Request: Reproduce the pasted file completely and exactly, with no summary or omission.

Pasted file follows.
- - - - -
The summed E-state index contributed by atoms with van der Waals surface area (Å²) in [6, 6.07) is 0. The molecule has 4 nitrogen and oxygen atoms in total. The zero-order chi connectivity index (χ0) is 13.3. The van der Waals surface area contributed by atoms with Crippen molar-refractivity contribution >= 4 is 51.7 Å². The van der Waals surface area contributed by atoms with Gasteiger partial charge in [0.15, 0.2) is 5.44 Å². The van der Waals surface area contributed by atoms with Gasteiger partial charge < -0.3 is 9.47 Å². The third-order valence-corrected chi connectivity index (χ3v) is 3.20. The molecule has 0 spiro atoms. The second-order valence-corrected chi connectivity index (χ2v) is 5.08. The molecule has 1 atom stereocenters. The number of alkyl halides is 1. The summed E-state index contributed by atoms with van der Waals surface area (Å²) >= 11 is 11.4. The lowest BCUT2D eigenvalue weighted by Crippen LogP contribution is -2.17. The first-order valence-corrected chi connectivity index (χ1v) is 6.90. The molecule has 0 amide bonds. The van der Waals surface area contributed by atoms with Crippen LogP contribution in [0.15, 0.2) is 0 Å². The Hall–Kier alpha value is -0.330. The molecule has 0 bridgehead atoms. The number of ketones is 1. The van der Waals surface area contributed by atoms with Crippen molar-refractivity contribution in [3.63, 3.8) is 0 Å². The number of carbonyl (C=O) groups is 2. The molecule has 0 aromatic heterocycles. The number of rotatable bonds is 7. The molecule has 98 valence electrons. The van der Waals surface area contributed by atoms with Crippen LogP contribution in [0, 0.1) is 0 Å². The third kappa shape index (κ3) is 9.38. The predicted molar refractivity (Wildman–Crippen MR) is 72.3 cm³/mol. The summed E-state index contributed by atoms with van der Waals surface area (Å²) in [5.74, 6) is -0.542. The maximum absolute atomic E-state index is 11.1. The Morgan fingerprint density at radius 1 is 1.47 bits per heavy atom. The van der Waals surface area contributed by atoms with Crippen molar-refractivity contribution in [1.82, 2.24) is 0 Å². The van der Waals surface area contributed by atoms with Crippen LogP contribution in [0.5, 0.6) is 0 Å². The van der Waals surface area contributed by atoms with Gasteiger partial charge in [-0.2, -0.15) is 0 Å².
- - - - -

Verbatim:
The summed E-state index contributed by atoms with van der Waals surface area (Å²) in [6, 6.07) is 0. The molecule has 4 nitrogen and oxygen atoms in total. The zero-order chi connectivity index (χ0) is 13.3. The van der Waals surface area contributed by atoms with Crippen molar-refractivity contribution >= 4 is 51.7 Å². The van der Waals surface area contributed by atoms with Gasteiger partial charge in [0.15, 0.2) is 5.44 Å². The van der Waals surface area contributed by atoms with Gasteiger partial charge < -0.3 is 9.47 Å². The third-order valence-corrected chi connectivity index (χ3v) is 3.20. The molecule has 0 spiro atoms. The second-order valence-corrected chi connectivity index (χ2v) is 5.08. The molecule has 1 atom stereocenters. The number of alkyl halides is 1. The summed E-state index contributed by atoms with van der Waals surface area (Å²) >= 11 is 11.4. The lowest BCUT2D eigenvalue weighted by Crippen LogP contribution is -2.17. The first-order valence-corrected chi connectivity index (χ1v) is 6.90. The molecule has 0 amide bonds. The van der Waals surface area contributed by atoms with Crippen LogP contribution in [0.15, 0.2) is 0 Å². The Hall–Kier alpha value is -0.330. The molecule has 0 bridgehead atoms. The number of ketones is 1. The van der Waals surface area contributed by atoms with Crippen molar-refractivity contribution in [3.63, 3.8) is 0 Å². The number of carbonyl (C=O) groups is 2. The molecule has 0 aromatic heterocycles. The number of rotatable bonds is 7. The molecule has 98 valence electrons. The van der Waals surface area contributed by atoms with Crippen LogP contribution in [0, 0.1) is 0 Å². The third kappa shape index (κ3) is 9.38. The predicted molar refractivity (Wildman–Crippen MR) is 72.3 cm³/mol. The summed E-state index contributed by atoms with van der Waals surface area (Å²) in [5.74, 6) is -0.542. The maximum absolute atomic E-state index is 11.1. The Morgan fingerprint density at radius 1 is 1.47 bits per heavy atom. The van der Waals surface area contributed by atoms with Crippen molar-refractivity contribution in [1.82, 2.24) is 0 Å². The van der Waals surface area contributed by atoms with Crippen LogP contribution in [0.5, 0.6) is 0 Å². The van der Waals surface area contributed by atoms with Gasteiger partial charge in [-0.2, -0.15) is 0 Å².